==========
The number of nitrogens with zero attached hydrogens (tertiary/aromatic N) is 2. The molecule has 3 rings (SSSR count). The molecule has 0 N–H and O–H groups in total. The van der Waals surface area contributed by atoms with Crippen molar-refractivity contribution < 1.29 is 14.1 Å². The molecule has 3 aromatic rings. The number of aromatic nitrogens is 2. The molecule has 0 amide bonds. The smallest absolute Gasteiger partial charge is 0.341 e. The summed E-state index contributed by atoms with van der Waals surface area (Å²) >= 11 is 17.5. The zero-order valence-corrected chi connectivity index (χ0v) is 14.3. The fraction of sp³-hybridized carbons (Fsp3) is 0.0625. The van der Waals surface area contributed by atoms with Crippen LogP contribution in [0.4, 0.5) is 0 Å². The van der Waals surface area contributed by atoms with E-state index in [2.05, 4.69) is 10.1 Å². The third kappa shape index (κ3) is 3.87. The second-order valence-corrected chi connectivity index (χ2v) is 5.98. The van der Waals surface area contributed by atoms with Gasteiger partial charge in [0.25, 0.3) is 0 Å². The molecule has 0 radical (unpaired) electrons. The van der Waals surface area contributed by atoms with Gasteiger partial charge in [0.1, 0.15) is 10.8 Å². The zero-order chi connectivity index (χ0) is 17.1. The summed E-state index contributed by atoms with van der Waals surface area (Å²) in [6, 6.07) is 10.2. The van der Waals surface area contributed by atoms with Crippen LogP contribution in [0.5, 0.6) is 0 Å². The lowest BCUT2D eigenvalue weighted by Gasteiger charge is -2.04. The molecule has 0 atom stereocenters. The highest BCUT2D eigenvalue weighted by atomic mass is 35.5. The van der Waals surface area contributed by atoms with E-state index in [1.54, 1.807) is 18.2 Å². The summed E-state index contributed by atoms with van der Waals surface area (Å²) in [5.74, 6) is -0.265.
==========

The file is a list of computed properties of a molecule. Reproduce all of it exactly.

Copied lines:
The number of nitrogens with zero attached hydrogens (tertiary/aromatic N) is 2. The molecule has 3 rings (SSSR count). The molecule has 0 N–H and O–H groups in total. The van der Waals surface area contributed by atoms with Crippen molar-refractivity contribution < 1.29 is 14.1 Å². The molecule has 3 aromatic rings. The number of aromatic nitrogens is 2. The molecule has 0 amide bonds. The smallest absolute Gasteiger partial charge is 0.341 e. The summed E-state index contributed by atoms with van der Waals surface area (Å²) >= 11 is 17.5. The zero-order valence-corrected chi connectivity index (χ0v) is 14.3. The fraction of sp³-hybridized carbons (Fsp3) is 0.0625. The van der Waals surface area contributed by atoms with Crippen LogP contribution in [0.4, 0.5) is 0 Å². The van der Waals surface area contributed by atoms with E-state index in [2.05, 4.69) is 10.1 Å². The third kappa shape index (κ3) is 3.87. The second-order valence-corrected chi connectivity index (χ2v) is 5.98. The van der Waals surface area contributed by atoms with Gasteiger partial charge in [0.25, 0.3) is 0 Å². The molecule has 0 radical (unpaired) electrons. The van der Waals surface area contributed by atoms with Gasteiger partial charge in [0.1, 0.15) is 10.8 Å². The zero-order chi connectivity index (χ0) is 17.1. The summed E-state index contributed by atoms with van der Waals surface area (Å²) in [6, 6.07) is 10.2. The van der Waals surface area contributed by atoms with Crippen LogP contribution in [0.5, 0.6) is 0 Å². The lowest BCUT2D eigenvalue weighted by Gasteiger charge is -2.04. The molecule has 0 atom stereocenters. The highest BCUT2D eigenvalue weighted by atomic mass is 35.5. The van der Waals surface area contributed by atoms with E-state index in [1.54, 1.807) is 18.2 Å². The summed E-state index contributed by atoms with van der Waals surface area (Å²) in [5.74, 6) is -0.265.